Lucie Loves… Theatre // Push & Citizen Puppet double-bill at New Diorama Theatre, London


JMG and I were kindly given press tickets to a pretty brilliant double-bill, showing an adaptation of Sapphire’s novel Push and Blind Summit’s Citizen Puppet at London’s New Diorama theatre.

I’ll be the first to admit that we aren’t seasoned theatre-goers, merely two twenty-something’s making the most of the vast amount of arts and culture London has to offer. We’re fairly new to the theatre scene but can definitely say that we’re thoroughly enjoying all of the new weird and wonderful experiences that having a ticket in your hand opens up.

Many of you will have watched the film Precious - if you haven’t you should do - and be familiar with her characters harrowing tale of growing up illiterate in Harlem with an abusive family and a desire to make a life for herself that will take her away from the grim reality that her future holds. Shanice Sewell plays Claireece Precious Jones to perfection.

I loved how the young actors introduced themselves at the beginning and explained which characters they would be portraying. They began with the caveat that they might be playing someone of a different race, age or sex but for the audience to stick with it and watch as their story unfolds.

Having already watched the film Precious a few years back, my gut was already wrenching in anticipation of the misfortune that was about to play out before us. Haraldur Stefansson plays Precious’ creepy father Carl Kenwood Jones in such a way that your skin crawls at his monstrous nature and gyrating, sex-crazed depravity.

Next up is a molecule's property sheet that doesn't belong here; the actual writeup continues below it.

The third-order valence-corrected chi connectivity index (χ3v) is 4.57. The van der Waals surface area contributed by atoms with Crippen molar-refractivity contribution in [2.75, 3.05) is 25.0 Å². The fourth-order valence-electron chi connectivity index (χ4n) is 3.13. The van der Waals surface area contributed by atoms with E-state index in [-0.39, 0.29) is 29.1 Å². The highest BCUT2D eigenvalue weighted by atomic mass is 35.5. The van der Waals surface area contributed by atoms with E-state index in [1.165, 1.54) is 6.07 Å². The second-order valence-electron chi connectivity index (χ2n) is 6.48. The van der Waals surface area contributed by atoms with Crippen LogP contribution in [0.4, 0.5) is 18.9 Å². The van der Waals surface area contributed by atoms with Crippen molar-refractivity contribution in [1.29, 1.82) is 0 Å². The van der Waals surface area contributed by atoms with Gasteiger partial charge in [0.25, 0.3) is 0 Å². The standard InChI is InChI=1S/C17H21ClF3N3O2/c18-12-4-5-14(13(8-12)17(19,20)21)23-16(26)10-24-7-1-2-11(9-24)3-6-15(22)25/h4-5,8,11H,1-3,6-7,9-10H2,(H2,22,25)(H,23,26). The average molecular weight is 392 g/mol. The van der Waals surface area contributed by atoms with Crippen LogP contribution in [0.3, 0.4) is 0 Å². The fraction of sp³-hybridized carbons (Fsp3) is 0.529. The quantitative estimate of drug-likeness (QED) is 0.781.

Push was fantastic and featured a cast of young BA (Hons) Acting Collaborative & Devised Theatre students - follow @actingCDT, from The Royal Central School of Speech and Drama, at the University of London,

Jack Randall takes on three completely different characters with such ease that you forget that he’s a young redheaded theatre student and instead are led to believe that he’s Mr Wicher - school teacher, Consuelo - a troubled young woman from Latin-America, and a kindly doctor who hears about the sexual abuse that Precious has suffered at the hands of her father.

During the interval JMG noticed that young actor Emilio Iannucci - son of Armando Ianucci an Oscar and Emmy-nominated Scottish satirist and one of JMG’s all-time favourite people - was also performing in Push.

The cast gelled very well on-stage. There were no elaborate set changes, but the careful rearrangement of chairs and the way that Precious’ neglectful mother is shown with her back to the audience for the majority of the play really packs a punch. We were particularly impressed with the use of digital media, projections and soundscape which helped emphasise powerful emotions and passing of time, and also added a freshness to the performance.

Push was shortly followed by Citizen Puppet - a work-in-progress show created by puppetry innovators Blind Summit. It’s basically a political documentary that uses recognisable puppet characters to tell a tale of dubiously acquired wealth.
Again the cast are BA (Hons) Acting CDT students who cleverly embody the personalities narrating the events that have taken place. There are parts of the performance that echo Daily Mail headlines, that bring to the fore political hot potatoes such as taxes and fear of strangers, and mimic scenes from hit tv show Broadchurch - check out the clouds. It was a work of genius, and well-worth checking out when it’s finished.

Photography © Lucie Kerley